Gove on Academies Bill on Today programme

19 Jul 2010

 It was very disappointing to hear Michael Gove resorting to the tactic of 'playing the man instead of the ball' when he was interviewed on Radio 4's Today programme this morning. I had hoped that he would live up to David Cameron's aim (and, I think, laudable achievement) of avoiding 'Punch & Judy politics'. 

Most of the time Mr Gove shows commendable politeness and courtesy but he does have form in attacking the messenger when he feels he is in a tricky position. 

This morning he repeatedly attempted to turn the attack onto the BBC and onto the interviewer herself when Sarah Montague was asking perfectly reasonable, if tough, questions.

On the substance, he was on shaky ground in justifying the rushed progress of the Academies Bill by referring to the legislation Labour introduced to abolish the Assisted Places Scheme. The latter was a narrow measure in legislative terms  (whether one agreed with it or not) but the Academies Bill could have major repercussions (good or bad) for the entire school system.

He was also on weak ground in arguing that the Bill had been preceded by a 'Green Paper' produced 3 years ago in opposition. That, Mr Gove must know, is not the same thing as a Green and White Paper in government.

Equally unconvincing is the argument he used that the plans had received extensive debate during the election campaign. Not so - as there were very few details given then about how the Academy plans would be put into effect.

To be fair to Mr Gove, he made some good points in other parts of the interview. On BSF, he has not received enough credit for the fact that he has promised a review of capital sending and that means that some school building projects will go ahead....eventually.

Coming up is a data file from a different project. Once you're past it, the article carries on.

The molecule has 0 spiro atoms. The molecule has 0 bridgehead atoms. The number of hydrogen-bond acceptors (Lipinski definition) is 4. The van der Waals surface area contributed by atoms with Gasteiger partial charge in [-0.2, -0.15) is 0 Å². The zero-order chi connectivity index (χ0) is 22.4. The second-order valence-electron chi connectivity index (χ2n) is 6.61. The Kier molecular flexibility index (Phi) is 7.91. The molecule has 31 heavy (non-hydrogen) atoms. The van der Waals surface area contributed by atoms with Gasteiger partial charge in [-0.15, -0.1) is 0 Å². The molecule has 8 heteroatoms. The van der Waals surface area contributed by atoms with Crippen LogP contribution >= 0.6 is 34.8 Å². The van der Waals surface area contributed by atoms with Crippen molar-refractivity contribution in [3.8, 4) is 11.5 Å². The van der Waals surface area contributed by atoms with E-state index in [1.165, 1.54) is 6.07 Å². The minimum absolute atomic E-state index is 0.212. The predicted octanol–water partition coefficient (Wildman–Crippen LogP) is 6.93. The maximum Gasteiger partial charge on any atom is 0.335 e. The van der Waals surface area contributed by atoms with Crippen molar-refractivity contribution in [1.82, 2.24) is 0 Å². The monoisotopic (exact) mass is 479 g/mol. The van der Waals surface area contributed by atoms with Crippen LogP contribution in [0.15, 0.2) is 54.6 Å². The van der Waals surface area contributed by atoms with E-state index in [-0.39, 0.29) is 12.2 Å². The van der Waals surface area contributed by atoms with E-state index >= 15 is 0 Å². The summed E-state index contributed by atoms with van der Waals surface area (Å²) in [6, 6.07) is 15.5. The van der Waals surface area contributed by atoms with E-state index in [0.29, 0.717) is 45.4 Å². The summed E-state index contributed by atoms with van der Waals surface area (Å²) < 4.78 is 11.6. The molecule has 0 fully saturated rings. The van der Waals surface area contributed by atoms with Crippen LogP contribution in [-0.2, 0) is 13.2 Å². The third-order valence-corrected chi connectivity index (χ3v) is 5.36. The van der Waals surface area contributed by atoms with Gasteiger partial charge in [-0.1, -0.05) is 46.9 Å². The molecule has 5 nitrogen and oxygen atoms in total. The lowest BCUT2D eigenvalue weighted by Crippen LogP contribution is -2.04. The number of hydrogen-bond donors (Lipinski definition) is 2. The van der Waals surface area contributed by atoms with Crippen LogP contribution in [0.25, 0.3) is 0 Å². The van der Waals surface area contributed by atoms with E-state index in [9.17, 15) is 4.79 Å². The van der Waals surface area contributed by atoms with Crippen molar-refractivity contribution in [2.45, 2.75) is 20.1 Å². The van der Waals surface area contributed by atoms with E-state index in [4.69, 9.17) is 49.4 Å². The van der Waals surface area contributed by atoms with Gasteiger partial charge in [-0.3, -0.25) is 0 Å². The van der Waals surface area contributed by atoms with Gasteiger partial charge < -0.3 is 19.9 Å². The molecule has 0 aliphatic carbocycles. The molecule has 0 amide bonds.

It was also a far point fair to note that under the Blair government a couple of successful former private schools did become Academies, so extending the programme to 'outstanding' schools is not a totally new departure. It is also true that Blair and Lord Adonis wanted to transform the Academy programme. However, this still does not justify the speed of legislation on such a major Bill, which still plans to go well beyond anything that has happened with Academies before.






User Comments

Rob Spence - 19 Jul 2010

Gove and academies

I'd hoped that he might have been asked a practical question about this. As I understand it, Academies are independent schools, separate from Local Authorities and therefore a new employer. This means that TUPE (Transfer of Undertaking) law applies for all staff transferring. They must be consulted on the proposed change. The consultation period is 90 days, not including holidays, so how can Gove have these new academies in place for September?

MB Comments: Interesting point.

Caz - 19 Jul 2010

Academy Schools

This is a tragedy unfolding and very, very few are aware of it. These buildings are closed units with central control panels, the heating, temperature, humidity, lighting, can all be controlled. This has an effect on consciousness and is described as 'human re-engineering' or more specifically 'euthenics'. I strongly suggest people go to the following link and pay particular attention to the comments section which includes links to solicitors letters written by Schillings law firm on behalf of Ark Academies. It is an ugly story. Eugenics is back.

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